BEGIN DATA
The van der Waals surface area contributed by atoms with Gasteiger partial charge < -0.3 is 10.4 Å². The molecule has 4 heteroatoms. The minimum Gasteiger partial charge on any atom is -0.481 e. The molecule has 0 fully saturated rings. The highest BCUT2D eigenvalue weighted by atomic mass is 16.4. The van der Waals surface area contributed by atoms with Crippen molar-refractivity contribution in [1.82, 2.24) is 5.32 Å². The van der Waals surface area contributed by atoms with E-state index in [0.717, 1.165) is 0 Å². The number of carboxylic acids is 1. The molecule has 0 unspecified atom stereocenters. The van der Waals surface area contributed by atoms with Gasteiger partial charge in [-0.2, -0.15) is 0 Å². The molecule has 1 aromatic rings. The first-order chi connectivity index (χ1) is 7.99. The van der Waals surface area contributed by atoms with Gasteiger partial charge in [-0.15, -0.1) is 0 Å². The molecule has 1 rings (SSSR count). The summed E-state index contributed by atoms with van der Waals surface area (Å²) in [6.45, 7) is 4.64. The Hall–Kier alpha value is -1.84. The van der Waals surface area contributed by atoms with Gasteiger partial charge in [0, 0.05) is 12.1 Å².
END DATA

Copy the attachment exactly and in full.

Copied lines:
The van der Waals surface area contributed by atoms with Gasteiger partial charge < -0.3 is 10.4 Å². The molecule has 4 heteroatoms. The minimum Gasteiger partial charge on any atom is -0.481 e. The molecule has 0 fully saturated rings. The highest BCUT2D eigenvalue weighted by atomic mass is 16.4. The van der Waals surface area contributed by atoms with Crippen molar-refractivity contribution in [1.82, 2.24) is 5.32 Å². The van der Waals surface area contributed by atoms with E-state index in [0.717, 1.165) is 0 Å². The number of carboxylic acids is 1. The molecule has 0 unspecified atom stereocenters. The van der Waals surface area contributed by atoms with Gasteiger partial charge in [-0.2, -0.15) is 0 Å². The molecule has 1 aromatic rings. The first-order chi connectivity index (χ1) is 7.99. The van der Waals surface area contributed by atoms with Gasteiger partial charge in [-0.15, -0.1) is 0 Å². The molecule has 1 rings (SSSR count). The summed E-state index contributed by atoms with van der Waals surface area (Å²) in [6.45, 7) is 4.64. The Hall–Kier alpha value is -1.84. The van der Waals surface area contributed by atoms with Gasteiger partial charge in [0, 0.05) is 12.1 Å².